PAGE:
Babashka CLI: turn Clojure functions into CLIs

Babashka CLI is a new library for command line argument parsing. The main ideas:

Given the function:

(defn foo [{:keys [force dir] :as m}]
  (prn m))

and with a little bit of config in your deps.edn, you can call the function from the command line using:

clj -M:foo --force --dir=src


clj -M:foo --force --dir src

which will then print:

{:force true, :dir "src"}

We did not have to teach babashka CLI anything about the expected arguments.

Another accepted syntax is:

clj -M:foo :force false :dir src

and this is parsed as:

{:force false, :dir "src"}

Booleans, numbers and keywords are auto-coerced, but if you want to make things strict, you can use metadata. E.g. if we want to accept a keyword for the option mode:

clj -M:foo :force false :dir src :mode overwrite

and parse it as:

{:force false, :dir "src" :mode :overwrite}

you can teach babashka CLI using metadata:

(defn foo
  {:org.babashka/cli {:coerce {:mode :keyword}}}
  [{:keys [force dir mode] :as m}]
  (prn m))

A leading colon is also accepted (and auto-coerced as keyword):

clj -M:foo :force false :dir src :mode :overwrite

The metadata format is set up in such a way that libraries need not have a dependency on babashka CLI itself.

Did you notice that the -M invocation now becomes almost identical to -X, but without quotes?

clj -M:foo :force true :dir src :mode :overwrite
clj -X:foo :force true :dir '"src"' :mode :overwrite

Let's look at a recent project, http-server, where I used babashka CLI to serve both -X, and -M needs.

The only argument hints defined there right now are:

(def ^:private cli-opts {:coerce {:port :long}})

although that could have been left out since numbers are auto-coerced.

The -main function simply defers to the clojure exec API function (intended for -X usage) with the parsed arguments:

(defn ^:no-doc -main [& args]
  (exec (cli/parse-opts args cli-opts)))

In turn, the exec function adds some light logic making it suitable for command line usage. It prints help when :help is true. Because I'm lazy, I just print the docstring of serve, the function that's going to be called:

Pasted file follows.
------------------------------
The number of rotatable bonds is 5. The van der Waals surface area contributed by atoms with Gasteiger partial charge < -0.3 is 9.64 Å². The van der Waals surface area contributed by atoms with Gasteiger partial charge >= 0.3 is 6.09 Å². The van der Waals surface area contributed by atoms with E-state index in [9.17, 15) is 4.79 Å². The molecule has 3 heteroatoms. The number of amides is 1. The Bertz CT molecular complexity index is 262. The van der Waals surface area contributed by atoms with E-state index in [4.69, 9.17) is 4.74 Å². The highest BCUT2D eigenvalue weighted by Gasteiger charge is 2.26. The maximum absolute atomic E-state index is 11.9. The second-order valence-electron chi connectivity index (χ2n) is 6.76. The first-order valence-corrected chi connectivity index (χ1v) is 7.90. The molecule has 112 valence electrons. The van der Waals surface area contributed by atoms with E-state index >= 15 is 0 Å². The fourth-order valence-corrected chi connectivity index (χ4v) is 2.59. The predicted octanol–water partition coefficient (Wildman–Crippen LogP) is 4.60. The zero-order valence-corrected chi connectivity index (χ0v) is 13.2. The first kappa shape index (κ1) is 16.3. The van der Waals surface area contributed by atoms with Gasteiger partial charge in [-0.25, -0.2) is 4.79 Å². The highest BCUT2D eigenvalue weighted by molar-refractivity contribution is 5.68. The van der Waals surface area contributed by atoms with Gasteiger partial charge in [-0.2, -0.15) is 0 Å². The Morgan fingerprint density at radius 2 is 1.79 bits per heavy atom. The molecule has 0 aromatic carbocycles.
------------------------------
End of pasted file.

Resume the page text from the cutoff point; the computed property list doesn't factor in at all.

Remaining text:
(defn exec
  "Exec function, intended for command line usage. Same API as serve but
  blocks until process receives SIGINT."
  {:org.babashka/cli cli-opts}
  (if (:help opts)
    (println (:doc (meta #'serve)))
    (do (serve opts)

Also the exec function blocks, preventing the process from immediately exiting.

Now when I add this function to deps.edn using:

:serve {:deps {org.babashka/http-server {:mvn/version "0.1.3"}}
        :main-opts ["-m" "babashka.http-server"]
        :exec-fn babashka.http-server/exec}

it can be called both with -M and -X:

$ clj -M:serve --port 1339


$ clj -M:serve :port 1339


$ clj -X:serve :port 1339

And help printing is supported in both styles:

$ clj -M:serve --help
Serves static assets using web server.
  * `:dir` - directory from which to serve assets
  * `:port` - port


$ clj -X:serve :help true

The -main function can also be used in babashka scripts:

#!/usr/bin/env bb

(require '[babashka.deps :as deps])
 '{:deps {org.babashka/http-server {:mvn/version "0.1.3"}}})

(require '[babashka.http-server :as http-server])

(apply http-server/-main *command-line-args*)
$ http-server --help
$ http-server --port 1339

I hope you're convinced that with very little code, babashka CLI can let you support both -M, -X style invocations and babashka scripts, while improving command line UX!

Discuss this post here.

Published: 2022-06-24

Tagged: clojure